What do I do if I receive unsolicited personal information?
An individual may provide us with unsolicited information i.e. information which we did not solicit.
If you receive unsolicited information you need to determine if it is reasonably needed for, or directly related to, one of our functions or activities. For example, is it required for the purposed of providing financial services or products to the client? If it is not, then you should destroy, de-identify or return to the client this information as soon as practicable, but only if lawful and reasonable to do so, and only if the information is not public knowledge.
What if I need to collect information from a third party?
Where you need to collect information about a client from a third party (e.g. a superannuation provider), you will need to make the client aware that you are going to do so, or have done so. This is achieved by ensuring that the client completes and signs the ‘Client Authorisation for Additional Information from Other Institutions or Financial Advisers” Form.
What must not be kept on a client file?
Any personal medical information or other sensitive information which is not directly associated with your advice must be destroyed after the business has been written or declined by the underwriter, unless required to be maintained by law. If you recorded this information in the Fact Find, or any other data collection document, it must be removed by scoring out the information.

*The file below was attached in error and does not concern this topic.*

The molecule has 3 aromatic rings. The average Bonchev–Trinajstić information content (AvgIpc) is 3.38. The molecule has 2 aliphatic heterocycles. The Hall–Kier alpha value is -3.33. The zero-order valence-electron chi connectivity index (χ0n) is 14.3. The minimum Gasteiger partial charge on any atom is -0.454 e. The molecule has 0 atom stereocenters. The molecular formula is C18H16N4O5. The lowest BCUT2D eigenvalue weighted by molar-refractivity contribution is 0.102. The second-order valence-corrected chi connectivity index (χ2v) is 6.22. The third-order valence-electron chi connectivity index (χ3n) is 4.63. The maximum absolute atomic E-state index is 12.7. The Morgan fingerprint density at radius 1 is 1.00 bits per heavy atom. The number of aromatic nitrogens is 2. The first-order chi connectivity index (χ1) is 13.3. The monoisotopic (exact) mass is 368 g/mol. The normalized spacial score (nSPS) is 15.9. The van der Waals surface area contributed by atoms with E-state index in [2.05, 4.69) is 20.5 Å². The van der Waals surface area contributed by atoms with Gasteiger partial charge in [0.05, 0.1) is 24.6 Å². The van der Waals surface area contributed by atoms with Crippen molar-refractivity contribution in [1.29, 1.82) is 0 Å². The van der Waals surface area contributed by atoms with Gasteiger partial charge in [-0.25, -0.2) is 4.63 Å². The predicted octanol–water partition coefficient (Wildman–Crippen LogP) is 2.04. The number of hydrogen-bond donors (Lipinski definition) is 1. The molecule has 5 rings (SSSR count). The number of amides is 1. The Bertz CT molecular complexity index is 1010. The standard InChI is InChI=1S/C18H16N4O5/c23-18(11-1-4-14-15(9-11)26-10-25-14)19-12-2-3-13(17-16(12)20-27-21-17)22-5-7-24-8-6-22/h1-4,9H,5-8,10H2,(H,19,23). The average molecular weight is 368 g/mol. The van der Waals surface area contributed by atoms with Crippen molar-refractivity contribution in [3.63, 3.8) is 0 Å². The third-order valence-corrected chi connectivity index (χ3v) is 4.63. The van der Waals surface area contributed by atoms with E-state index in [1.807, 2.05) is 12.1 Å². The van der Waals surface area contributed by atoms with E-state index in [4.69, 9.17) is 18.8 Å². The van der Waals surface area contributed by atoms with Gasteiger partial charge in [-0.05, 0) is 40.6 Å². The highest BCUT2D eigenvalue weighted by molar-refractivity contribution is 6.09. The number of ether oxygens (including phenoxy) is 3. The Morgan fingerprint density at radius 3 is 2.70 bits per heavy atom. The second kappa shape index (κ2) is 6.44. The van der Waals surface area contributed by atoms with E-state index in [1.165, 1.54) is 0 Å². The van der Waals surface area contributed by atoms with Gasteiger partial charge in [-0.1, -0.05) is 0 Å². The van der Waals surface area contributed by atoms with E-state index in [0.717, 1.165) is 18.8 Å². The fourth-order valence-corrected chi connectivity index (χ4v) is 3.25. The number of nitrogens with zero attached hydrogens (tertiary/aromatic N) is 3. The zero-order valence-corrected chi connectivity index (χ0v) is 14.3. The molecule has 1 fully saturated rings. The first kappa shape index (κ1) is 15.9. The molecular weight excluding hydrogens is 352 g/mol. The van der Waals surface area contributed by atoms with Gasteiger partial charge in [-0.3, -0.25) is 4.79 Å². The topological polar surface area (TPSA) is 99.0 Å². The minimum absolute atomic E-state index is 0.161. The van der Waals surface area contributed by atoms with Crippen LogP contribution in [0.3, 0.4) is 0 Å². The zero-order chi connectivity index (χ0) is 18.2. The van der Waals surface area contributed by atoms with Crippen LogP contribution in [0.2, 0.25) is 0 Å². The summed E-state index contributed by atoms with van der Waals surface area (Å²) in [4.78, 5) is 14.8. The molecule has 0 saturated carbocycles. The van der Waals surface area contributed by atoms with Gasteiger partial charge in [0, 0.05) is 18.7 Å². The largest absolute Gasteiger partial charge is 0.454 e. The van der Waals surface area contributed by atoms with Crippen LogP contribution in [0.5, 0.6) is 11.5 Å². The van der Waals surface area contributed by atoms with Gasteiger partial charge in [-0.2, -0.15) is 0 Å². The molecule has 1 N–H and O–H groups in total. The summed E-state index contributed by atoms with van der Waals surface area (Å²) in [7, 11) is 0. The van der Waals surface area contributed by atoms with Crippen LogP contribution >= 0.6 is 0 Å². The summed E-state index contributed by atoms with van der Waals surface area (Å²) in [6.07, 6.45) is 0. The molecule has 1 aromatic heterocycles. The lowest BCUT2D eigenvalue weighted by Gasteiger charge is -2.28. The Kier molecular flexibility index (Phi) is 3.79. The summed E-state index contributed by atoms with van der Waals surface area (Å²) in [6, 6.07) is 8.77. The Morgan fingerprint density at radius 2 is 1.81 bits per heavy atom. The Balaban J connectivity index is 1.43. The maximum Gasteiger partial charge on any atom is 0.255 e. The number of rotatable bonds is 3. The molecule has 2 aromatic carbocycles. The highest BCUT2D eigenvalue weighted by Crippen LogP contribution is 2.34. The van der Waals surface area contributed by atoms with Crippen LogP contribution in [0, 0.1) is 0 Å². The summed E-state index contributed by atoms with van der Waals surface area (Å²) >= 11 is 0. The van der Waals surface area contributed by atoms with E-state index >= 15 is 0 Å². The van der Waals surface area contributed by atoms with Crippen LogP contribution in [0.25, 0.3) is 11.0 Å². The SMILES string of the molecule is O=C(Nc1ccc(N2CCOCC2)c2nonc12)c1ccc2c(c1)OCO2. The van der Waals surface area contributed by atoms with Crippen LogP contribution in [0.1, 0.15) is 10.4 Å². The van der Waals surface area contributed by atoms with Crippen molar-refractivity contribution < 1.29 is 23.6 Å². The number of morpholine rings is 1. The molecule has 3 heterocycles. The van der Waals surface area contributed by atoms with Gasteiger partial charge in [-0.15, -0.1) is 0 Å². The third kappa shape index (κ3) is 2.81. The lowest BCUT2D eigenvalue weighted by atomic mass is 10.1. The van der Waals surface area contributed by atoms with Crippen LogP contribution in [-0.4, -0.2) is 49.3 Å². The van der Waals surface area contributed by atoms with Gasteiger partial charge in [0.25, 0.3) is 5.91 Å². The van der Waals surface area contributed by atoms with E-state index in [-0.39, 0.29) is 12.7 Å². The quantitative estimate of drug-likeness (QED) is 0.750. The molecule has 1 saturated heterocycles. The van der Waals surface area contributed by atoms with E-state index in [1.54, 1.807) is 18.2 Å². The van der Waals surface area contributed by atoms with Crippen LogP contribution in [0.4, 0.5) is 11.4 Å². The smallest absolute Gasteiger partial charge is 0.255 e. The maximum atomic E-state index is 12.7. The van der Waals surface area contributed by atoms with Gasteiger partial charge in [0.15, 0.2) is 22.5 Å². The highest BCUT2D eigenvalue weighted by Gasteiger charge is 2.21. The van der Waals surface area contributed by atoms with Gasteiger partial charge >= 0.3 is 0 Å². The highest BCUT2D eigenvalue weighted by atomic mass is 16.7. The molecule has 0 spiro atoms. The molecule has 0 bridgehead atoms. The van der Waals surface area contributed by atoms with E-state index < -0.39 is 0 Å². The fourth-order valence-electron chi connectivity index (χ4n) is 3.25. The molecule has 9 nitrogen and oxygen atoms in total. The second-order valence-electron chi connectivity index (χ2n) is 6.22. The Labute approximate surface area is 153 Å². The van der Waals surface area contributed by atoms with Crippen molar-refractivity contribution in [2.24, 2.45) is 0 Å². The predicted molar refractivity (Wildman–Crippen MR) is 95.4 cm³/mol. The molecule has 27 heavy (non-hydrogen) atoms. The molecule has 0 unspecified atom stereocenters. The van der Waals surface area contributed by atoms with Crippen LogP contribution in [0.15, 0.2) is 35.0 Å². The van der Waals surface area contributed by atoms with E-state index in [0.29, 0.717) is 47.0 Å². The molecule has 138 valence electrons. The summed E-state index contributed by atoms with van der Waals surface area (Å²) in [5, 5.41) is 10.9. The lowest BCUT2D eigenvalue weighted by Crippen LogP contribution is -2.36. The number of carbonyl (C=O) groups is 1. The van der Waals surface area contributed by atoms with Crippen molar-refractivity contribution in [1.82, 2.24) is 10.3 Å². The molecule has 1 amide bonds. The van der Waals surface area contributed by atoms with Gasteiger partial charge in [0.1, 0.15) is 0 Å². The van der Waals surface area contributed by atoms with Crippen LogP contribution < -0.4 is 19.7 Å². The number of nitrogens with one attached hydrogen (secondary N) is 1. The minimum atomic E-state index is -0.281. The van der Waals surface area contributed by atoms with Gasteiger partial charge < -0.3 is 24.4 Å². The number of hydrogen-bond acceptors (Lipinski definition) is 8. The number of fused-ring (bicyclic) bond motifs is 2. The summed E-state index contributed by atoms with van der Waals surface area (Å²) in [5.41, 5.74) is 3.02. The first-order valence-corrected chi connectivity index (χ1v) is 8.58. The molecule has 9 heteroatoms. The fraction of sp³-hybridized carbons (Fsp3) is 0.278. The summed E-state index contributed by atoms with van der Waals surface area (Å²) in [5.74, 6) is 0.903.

If you recorded this information electronically, it must be deleted after the business has been written or declined.
Overseas Use of Data Although we don’t send personal information overseas you should be aware of the following:
- We take reasonable steps to ensure your information remains secure;
- Your personal information may be accessed by our contractors, representatives or agents in other countries, if that becomes necessary to deliver our services to you. This access is via secure internet connection or, in some instances by email;
- From time to time, information may be loaded to the cloud for storage or access through programs such as dropbox etc; and